We've ended up with a Britax B-Smart 3 wheeler (the 2011 version) which is working out really well. Don't be put off by the negative reviews, they've made the straps a lot longer (although they're still snug when used with the footmuff).
My parents bought my the Mamas and Papas Ultimo 3 in 1 for my eldest daughter 5 years ago, as I insisted I needed a proper pram for a newborn and a parent facing pushchair, I also had the primo viaggio sip car seat. After 3 children the fabric still looks in very good condition, the chassis is still good and easy to push, only the wheels are a bit worn but then it has had 4 years of use and was great with a baby and toddler with a buggyboard attached. I've used the carrycot up to 6mths or able to sit up alone and then gone for parent facing seat unit most of the time with the odd occassion of putting the car seat on mainly to herd 3 under 3s into the doctors safely or the quick dash into the shops as I find the car seat with baby in far too heavy to carry very far with a nappy bag. We also found that forward facing the pushchair unit is at a great table height for babies whilst eating out without having to get a highchair too. I found the seat unit has wiped down very well in spite of all the split juice, milk and sick etc that have been on it at various times. My eldest daughter had reflux and the carrycots adjustable base to raise her to 30 degrees was brilliant, you can also add a harness for older babies to the d-rings and let them sit up. Newer models come with a stand for at home which I think would have been quite useful with a newborn as my eldest daughters used to take the brake off and push their sister around in the pram.
The only problem I had was that I originally got the pram whilst with my parents in their car and as I drove a Toyota Yaris at the time the carrycot had to go on the back seat and the chassis filled the boot, I now drive a Zafira and it still takes up most of the boot! I also found it difficult to get a raincover for it 5 yrs ago and had one that clipped onto the chassis and worked whether I used the carrycot, pushchair unit or carseat but was quite rigid frame and hardwork to put on and off. I eventually found a carrycot cover in a catalogue for my youngest daughter. It is a big pram and pushchair but very sturdy and great value if you plan on more than one child and can get it in the sale or factory shop. Mine is an investment that has been used, replaced but always returned to.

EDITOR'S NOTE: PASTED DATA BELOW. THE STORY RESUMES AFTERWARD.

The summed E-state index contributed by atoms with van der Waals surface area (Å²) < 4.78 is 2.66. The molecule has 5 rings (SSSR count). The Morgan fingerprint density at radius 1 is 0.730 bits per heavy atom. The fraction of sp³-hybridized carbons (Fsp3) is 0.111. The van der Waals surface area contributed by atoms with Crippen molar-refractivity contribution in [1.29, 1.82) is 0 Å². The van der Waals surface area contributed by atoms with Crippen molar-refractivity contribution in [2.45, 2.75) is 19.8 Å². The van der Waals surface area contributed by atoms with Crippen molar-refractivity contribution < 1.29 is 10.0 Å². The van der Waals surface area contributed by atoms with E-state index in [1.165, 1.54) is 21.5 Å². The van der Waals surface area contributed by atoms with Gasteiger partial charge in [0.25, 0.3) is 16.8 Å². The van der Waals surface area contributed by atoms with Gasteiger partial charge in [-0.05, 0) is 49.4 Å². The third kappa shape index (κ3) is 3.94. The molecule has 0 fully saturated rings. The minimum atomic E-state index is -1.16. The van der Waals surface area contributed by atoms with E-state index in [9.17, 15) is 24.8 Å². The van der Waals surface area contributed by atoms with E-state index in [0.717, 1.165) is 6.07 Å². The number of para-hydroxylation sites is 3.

I've had a Jane powertwin, phil and teds sport and a mamu stroller but my favourite is still my massive pram!
My pram was great in the house for daytime naps but if it was wet outside it would have been very handy to have a stand to clip the carrycot onto and avoid wet wheels on the carpets and I found the handlebar restrictive in the house and had to turn the carrycot unit around so I could reach inside easier after a c-section.
We still have the Yaris but have never found an affordable stroller that fits in easily and it was a struggle to get a group 1 carseat to stay tensioned on the back seat so I have the big family car and my husband does his trips to work in the Yaris now.
When I went shopping with my sister for her pram she went for a bugaboo bee with maxi cosi carseat as she has a very small car and it fits easily but they are not the cheapest around. I think it looks more like a toy pram next to mine but she has loved it. My 20mth niece fills it now and seems a bit cramped and prefers to walk but then my 19mth old daughter almost fills her pushchair seat now too but still has plently of wriggling room. We spent hours in mothercare and mamas and papas trying all the different styles and checking they folded easily and were easy to push with a heavy load in the seat (recommended by the sales person in mothercare world)